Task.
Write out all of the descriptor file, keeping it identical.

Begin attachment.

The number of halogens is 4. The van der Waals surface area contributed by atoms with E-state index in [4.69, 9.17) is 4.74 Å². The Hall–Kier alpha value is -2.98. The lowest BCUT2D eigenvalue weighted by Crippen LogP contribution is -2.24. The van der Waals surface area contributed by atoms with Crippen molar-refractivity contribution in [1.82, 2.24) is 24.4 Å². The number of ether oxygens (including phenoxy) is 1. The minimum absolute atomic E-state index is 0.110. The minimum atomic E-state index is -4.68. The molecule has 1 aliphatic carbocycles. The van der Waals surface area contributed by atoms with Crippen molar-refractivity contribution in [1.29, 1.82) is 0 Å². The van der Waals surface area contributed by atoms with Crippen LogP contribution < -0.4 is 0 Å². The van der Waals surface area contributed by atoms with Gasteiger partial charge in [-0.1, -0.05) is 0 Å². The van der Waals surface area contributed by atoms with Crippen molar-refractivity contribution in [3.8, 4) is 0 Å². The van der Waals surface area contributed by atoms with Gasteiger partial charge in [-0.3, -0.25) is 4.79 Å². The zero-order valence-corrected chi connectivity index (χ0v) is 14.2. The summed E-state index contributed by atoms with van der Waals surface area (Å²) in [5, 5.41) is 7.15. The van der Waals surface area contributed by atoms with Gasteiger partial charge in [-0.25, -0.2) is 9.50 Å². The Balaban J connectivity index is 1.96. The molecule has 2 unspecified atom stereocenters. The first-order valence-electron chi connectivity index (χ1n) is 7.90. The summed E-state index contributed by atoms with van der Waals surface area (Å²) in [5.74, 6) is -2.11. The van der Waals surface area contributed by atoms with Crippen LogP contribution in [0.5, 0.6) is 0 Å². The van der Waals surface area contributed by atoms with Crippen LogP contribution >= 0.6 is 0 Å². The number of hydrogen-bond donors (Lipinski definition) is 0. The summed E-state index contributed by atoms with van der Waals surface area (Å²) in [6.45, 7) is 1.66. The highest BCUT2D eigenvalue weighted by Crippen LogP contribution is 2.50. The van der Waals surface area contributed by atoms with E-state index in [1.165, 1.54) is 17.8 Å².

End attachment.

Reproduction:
The number of halogens is 4. The van der Waals surface area contributed by atoms with E-state index in [4.69, 9.17) is 4.74 Å². The Hall–Kier alpha value is -2.98. The lowest BCUT2D eigenvalue weighted by Crippen LogP contribution is -2.24. The van der Waals surface area contributed by atoms with Crippen molar-refractivity contribution in [1.82, 2.24) is 24.4 Å². The number of ether oxygens (including phenoxy) is 1. The minimum absolute atomic E-state index is 0.110. The minimum atomic E-state index is -4.68. The molecule has 1 aliphatic carbocycles. The van der Waals surface area contributed by atoms with Crippen molar-refractivity contribution in [1.29, 1.82) is 0 Å². The van der Waals surface area contributed by atoms with Crippen LogP contribution < -0.4 is 0 Å². The van der Waals surface area contributed by atoms with Gasteiger partial charge in [-0.1, -0.05) is 0 Å². The van der Waals surface area contributed by atoms with Crippen molar-refractivity contribution in [3.8, 4) is 0 Å². The van der Waals surface area contributed by atoms with Gasteiger partial charge in [-0.3, -0.25) is 4.79 Å². The zero-order valence-corrected chi connectivity index (χ0v) is 14.2. The summed E-state index contributed by atoms with van der Waals surface area (Å²) in [5, 5.41) is 7.15. The van der Waals surface area contributed by atoms with Gasteiger partial charge in [-0.25, -0.2) is 9.50 Å². The Balaban J connectivity index is 1.96. The molecule has 2 unspecified atom stereocenters. The first-order valence-electron chi connectivity index (χ1n) is 7.90. The summed E-state index contributed by atoms with van der Waals surface area (Å²) in [5.74, 6) is -2.11. The van der Waals surface area contributed by atoms with Crippen LogP contribution in [0.5, 0.6) is 0 Å². The van der Waals surface area contributed by atoms with Crippen LogP contribution >= 0.6 is 0 Å². The number of hydrogen-bond donors (Lipinski definition) is 0. The summed E-state index contributed by atoms with van der Waals surface area (Å²) in [6.45, 7) is 1.66. The highest BCUT2D eigenvalue weighted by Crippen LogP contribution is 2.50. The van der Waals surface area contributed by atoms with E-state index in [1.165, 1.54) is 17.8 Å².